Using Non-Windows Systems to Access Exchange Server 2010 : Understanding Non-Windows–Based Mail Client Options

2/18/2011 2:20:52 PM
In most enterprise network environments today, the need to support non-Microsoft Windows client operating systems is almost guaranteed; administrators must plan and support alternative means of access to Exchange Server mail information.

To accomplish this goal, administrators can use several options available to provide Exchange Server data and calendaring information to a variety of alternative non-Windows–based clients systems. Leveraging the built-in compatibility and functionality of Exchange Server 2010, access can be accomplished using any one or combination of multiple familiar client options, depending on the operating system being used and the functionality needed by the individual client.

One of the huge improvements an administrator will find when working with Exchange Server 2010 is the enhanced support for non-Windows-based mail systems. With a movement away from a proprietary WebDAV standard to a broader industry supported Web Services standard for Outlook Web App, users running Apple Mac Safari or FireFox for Windows will experience “Premium Client” support that was previously provided only to users of the Microsoft Internet Explorer browser. This, along with a number of other improvements, provides a better experience for non-Windows mail client users.

Using Exchange Server client options such as Mac OS X Mail, Entourage 2008, Outlook Web App, Windows-based Remote Desktop,  administrators can identify the best solution available to provide Exchange Server 2010 server connectivity based on the operating system being used and functionality of each solution.

In addition, because these types of clients are usually the minority in most Microsoft Exchange Server environments, administrators can evaluate the functionality available with each of these client solutions and implement any specific one based on the requirements of the client accessing Exchange Server information.

Supporting Mac Clients with Microsoft Solutions

When determining which Exchange Server client is best for supporting Mac users and desktops, the most important consideration is the required functionality of the client user and the limitations involved with each available option.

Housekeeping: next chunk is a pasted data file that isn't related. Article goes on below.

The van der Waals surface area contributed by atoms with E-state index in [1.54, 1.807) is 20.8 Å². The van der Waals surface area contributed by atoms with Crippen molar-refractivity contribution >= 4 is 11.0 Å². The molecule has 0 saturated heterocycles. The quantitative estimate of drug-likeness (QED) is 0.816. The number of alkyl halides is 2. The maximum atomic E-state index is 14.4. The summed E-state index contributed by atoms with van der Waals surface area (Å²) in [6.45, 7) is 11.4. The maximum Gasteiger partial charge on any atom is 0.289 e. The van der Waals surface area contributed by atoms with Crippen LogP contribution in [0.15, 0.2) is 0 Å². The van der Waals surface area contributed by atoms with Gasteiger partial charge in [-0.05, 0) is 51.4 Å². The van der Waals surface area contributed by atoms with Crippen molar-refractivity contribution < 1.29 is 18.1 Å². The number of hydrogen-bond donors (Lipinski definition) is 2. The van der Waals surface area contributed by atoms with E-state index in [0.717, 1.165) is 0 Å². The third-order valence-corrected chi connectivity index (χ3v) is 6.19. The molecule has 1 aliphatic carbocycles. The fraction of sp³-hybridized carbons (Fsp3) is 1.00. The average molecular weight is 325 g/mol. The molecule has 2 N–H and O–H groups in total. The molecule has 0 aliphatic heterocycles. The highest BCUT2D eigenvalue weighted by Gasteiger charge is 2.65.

To support Mac desktops with Exchange Server 2010, Microsoft provided a few options, including Entourage 2008 and Outlook Express clients designed specifically for the Macintosh desktop operating system. A very popular option for Macintosh support to Exchange Server is to use the built-in Mac Mail, iCal, and Address Book client that comes with OS X and fully supports access to Exchange Server.

Using any of these options, administrators can support internal network access and remote connectivity to Exchange Server 2010 using applications installed directly on the client desktop using protocols already enabled to support their Windows-based Outlook client cousins.

Supporting Outlook Options

For additional information on Entourage 2008 and support for Mac clients in an Exchange Server 2010 environment, Microsoft provides comprehensive information and instructions through the Mactopia support website at www.microsoft.com/mac/default.mspx.

Though most Windows users are familiar with the name Outlook and Outlook Express, Microsoft also provides another very powerful client option for connecting Macintosh clients to Exchange Server 2010. Using the Entourage 2008 client, Mac users can get a robust set of client options, such as mail and calendaring synchronization, junk email filtering, and contact management with the look and feel more familiar to Macintosh users. Not the Outlook client, this alternative to Outlook is available individually or as part of the Office 2008 Mac client suite or can be downloaded independently.

Providing Full Functionality with PC Virtualization and Remote Desktop for Mac